As voters in Muslim and Druze areas flocked to polling stations, the Christians abstained from voting in answer to a call by Christian opposition groups, who insist the election is a plot by Damascus to further control Lebanon. But the Christian boycott played into the hands of pro-Damascus and Muslim fundamentalist candidates.
Results for the Christian Ba'abda district in Mount Lebanon showed that three pro-Syrian Christians, a Shia Muslim and a Druze as well as a pro-Iranian Hizbollah candidate won seats in the 128-member national assembly.
The victory of the Hizbollah candidate, Ali Ammar, was the main surprise, as he defeated a pro-Syrian favourite.
Hizbollah, a rising force in Lebanon's internal political arena, astonished many when it won a landslide victory in last week's elections in eastern Lebanon. Four Hizbollah officials, including three clerics, and four allied candidates defeated a strong list of traditional leaders led by the House Speaker, Hussein Husseini.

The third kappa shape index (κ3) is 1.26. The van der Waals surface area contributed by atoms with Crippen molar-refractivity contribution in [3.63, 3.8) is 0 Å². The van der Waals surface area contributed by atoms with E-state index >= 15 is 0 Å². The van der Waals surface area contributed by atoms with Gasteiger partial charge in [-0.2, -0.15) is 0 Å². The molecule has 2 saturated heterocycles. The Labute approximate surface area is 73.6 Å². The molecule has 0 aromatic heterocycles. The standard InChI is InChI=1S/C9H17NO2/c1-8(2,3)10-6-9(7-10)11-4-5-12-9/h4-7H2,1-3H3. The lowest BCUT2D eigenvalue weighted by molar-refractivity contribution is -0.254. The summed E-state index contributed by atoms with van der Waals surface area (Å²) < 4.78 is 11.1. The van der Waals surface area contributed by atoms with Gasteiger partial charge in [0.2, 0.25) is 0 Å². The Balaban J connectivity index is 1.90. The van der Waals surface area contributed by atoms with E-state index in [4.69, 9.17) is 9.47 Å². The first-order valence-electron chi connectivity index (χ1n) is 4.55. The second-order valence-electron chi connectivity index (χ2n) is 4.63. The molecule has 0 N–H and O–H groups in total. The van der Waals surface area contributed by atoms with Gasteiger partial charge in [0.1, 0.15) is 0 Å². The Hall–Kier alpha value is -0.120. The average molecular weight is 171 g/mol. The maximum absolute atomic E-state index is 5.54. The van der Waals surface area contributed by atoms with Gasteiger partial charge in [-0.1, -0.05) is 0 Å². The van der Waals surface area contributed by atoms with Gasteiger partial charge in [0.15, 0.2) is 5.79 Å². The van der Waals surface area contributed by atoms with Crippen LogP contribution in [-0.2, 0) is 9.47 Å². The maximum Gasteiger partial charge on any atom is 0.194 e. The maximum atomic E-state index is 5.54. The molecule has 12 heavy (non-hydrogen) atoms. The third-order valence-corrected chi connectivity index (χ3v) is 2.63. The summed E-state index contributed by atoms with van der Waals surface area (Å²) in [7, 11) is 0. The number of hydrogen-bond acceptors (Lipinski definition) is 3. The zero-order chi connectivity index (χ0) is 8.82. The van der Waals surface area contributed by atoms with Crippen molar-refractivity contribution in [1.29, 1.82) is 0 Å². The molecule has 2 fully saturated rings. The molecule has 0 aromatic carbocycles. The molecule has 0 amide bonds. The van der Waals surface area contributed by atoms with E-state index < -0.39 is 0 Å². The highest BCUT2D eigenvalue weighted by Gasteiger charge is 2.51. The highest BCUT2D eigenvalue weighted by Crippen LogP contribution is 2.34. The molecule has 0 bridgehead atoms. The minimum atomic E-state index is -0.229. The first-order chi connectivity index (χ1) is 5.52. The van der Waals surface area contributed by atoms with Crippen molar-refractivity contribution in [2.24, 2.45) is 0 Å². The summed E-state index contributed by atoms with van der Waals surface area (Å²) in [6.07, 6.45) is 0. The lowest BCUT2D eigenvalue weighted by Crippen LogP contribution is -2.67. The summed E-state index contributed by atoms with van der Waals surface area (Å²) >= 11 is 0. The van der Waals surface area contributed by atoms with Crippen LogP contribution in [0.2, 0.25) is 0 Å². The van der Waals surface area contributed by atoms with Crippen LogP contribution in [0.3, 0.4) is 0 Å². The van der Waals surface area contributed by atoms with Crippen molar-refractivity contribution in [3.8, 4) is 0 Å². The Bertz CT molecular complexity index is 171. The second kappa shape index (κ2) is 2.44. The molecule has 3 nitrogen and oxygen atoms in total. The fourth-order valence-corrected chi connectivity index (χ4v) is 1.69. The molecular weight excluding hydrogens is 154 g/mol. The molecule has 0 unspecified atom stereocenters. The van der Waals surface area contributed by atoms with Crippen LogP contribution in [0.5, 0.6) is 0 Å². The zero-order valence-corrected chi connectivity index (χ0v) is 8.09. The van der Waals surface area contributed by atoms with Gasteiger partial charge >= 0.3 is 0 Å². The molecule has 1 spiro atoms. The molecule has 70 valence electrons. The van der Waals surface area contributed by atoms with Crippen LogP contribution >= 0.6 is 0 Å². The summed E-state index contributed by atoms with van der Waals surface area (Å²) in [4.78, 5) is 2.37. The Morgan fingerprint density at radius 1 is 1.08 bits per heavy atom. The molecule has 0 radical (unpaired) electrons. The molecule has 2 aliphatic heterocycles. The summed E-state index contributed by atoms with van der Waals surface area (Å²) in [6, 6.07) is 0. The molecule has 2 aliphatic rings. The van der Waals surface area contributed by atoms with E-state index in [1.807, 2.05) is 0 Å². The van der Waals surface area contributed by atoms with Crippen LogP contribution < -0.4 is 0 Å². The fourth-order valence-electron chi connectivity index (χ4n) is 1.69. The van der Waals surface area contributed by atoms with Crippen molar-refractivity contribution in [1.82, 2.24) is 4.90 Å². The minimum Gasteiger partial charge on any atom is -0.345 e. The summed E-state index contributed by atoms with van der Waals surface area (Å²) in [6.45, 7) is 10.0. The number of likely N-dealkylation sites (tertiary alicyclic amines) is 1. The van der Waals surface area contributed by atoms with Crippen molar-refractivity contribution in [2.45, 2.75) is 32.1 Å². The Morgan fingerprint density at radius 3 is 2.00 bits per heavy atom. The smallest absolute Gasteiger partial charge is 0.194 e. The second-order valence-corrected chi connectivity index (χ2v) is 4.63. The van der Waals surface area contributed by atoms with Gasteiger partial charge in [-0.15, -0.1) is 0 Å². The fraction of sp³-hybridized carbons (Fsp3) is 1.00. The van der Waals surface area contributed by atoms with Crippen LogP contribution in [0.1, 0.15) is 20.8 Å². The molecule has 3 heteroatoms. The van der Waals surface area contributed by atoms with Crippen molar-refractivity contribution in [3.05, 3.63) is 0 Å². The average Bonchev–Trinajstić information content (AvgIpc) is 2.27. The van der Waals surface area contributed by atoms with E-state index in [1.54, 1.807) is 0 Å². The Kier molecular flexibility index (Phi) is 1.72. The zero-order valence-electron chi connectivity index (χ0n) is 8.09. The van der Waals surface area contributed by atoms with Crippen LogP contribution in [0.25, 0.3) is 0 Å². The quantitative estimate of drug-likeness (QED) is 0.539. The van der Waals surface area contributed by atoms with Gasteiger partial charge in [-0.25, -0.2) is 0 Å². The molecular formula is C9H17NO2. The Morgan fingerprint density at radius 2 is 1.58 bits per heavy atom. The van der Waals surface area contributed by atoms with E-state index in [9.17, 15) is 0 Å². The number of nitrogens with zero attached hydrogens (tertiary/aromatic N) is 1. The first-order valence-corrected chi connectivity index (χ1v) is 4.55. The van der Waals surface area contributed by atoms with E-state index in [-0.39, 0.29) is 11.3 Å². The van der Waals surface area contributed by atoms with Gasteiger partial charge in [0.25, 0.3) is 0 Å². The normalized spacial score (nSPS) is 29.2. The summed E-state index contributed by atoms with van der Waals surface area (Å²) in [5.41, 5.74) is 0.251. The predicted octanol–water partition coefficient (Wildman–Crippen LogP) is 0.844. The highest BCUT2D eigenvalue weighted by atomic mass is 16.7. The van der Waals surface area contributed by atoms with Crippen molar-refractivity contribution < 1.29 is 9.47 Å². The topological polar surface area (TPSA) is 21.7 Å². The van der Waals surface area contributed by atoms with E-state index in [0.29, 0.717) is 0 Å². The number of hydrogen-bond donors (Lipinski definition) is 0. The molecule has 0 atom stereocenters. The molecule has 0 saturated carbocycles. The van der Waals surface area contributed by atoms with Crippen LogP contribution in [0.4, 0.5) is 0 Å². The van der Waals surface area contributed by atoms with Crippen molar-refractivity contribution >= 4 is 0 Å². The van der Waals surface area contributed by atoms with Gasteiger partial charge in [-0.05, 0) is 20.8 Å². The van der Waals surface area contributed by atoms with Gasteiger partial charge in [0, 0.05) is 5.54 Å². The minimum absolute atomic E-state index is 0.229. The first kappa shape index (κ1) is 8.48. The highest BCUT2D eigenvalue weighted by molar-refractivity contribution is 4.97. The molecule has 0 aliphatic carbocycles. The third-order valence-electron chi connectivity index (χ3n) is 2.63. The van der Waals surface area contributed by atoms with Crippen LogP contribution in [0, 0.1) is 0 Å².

'This is a victory for Islam, a victory for the resistance, a victory that we present to all our martyrs,' the Hizbollah-run Voice of Light radio said after the results were announced.
During yesterday's vote, Israeli warplanes attacked a Hizbollah post in south Lebanon and the militants detonated a bomb near a pro-Israeli militia patrol.